Women in Science fellowships announced
The 2012 L’Oreal Australia and New Zealand For Women in Science Fellowships recipients have been announced, with three remarkable young women scientists sharing in $75,000.
The three recipients are:
Dr Suetonia Palmer – University of Otago
Dr Palmer has received the fellowship for her ongoing work in tackling chronic kidney disease. Her work in helping doctors and policy makers handle the growing problem of chronic disease has ensured sufferers increasingly have access to well informed and delivered treatment options.
“I believe we can do much more to help people with kidney disease feel better, get back to work, and give them control of their own treatment,” Dr Palmer said.
Dr Baohua Jia – Swinburne University of Technology
Swinburne’s Dr Jia’s substantial contribution to the world’s ongoing march towards developing high efficiency, low cost solar energy options has seen the young doctor take out the Fellowship for 2012.
Dr Jia’s work focuses on seeing conventional solar cells, which are efficient, but thick and expensive, become a low cost and easy alternative to modern energy generation methods.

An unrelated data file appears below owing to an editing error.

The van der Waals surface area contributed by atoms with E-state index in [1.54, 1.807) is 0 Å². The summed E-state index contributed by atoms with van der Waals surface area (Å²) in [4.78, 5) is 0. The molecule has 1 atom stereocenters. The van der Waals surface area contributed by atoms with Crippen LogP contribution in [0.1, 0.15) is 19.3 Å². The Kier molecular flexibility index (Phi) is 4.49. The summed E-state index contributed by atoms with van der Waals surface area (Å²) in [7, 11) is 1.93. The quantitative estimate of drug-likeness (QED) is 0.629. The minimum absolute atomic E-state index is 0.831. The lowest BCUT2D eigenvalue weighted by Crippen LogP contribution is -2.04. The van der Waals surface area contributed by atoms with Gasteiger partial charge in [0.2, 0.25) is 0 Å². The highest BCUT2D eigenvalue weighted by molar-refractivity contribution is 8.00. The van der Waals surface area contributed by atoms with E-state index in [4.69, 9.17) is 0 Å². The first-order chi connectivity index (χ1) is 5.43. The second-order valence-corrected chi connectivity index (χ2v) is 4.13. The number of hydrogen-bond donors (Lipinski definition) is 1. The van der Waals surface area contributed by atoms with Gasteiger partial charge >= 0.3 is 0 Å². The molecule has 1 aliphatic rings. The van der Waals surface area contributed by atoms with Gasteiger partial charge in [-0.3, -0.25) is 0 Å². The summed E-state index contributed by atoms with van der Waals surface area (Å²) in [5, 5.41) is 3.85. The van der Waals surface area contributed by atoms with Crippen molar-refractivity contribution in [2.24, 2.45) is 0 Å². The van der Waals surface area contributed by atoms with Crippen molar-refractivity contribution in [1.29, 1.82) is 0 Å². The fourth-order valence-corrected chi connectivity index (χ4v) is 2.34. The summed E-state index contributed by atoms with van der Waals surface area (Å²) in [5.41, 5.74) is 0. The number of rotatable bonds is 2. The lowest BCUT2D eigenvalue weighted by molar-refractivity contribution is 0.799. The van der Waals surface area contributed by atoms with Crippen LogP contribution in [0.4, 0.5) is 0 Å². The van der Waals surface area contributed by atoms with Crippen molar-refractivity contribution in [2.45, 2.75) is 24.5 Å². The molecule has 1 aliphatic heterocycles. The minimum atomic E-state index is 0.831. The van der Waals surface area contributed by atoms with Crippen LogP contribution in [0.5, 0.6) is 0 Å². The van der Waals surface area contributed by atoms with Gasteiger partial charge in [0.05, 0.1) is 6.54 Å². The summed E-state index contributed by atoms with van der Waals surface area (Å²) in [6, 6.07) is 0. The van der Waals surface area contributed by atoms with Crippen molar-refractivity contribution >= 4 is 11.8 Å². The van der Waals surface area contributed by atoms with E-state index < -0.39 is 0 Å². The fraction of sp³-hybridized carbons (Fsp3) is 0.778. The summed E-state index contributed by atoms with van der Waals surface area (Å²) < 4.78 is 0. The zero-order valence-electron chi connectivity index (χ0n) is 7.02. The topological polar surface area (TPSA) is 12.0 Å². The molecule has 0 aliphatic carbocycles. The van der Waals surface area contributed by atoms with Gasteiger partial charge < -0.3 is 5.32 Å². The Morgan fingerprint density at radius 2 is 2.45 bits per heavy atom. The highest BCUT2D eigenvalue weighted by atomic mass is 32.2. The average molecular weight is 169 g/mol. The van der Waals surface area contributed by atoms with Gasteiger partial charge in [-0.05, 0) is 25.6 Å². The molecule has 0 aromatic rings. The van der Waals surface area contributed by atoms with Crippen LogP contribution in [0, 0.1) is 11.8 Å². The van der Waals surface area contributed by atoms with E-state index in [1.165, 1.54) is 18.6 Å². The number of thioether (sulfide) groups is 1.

Using her knowledge of nanotechnology, Dr Jia and her colleagues have already created thin-film solar cells that are more than 20 per cent efficient than her competitors.
Dr Kylie Mason – Walter and Eliza Hall Institute of Research
Dr Mason’s pioneering work in developing new treatments for blood cancers has seen the young clinician receive this year’s fellowship.
Dr Mason’s work into better understanding as to why cancer cells ‘forget to die’ has contributed to a number of treatments for blood cancers, some of which are being clinically trialled in Melbourne.
Her own battle with leukaemia inspired her to throw herself into a career battling blood cancers, seeing her qualify as a doctor and in turn trained as a blood specialist.
Training at the Royal Melbourne Hospital and at the Austin Hospital I spent a lot of time looking after patients with various blood cancers,” she says. “While we could successfully treat most of the children, helping adults was harder. About half of the adults with acute leukaemia still die of their disease.”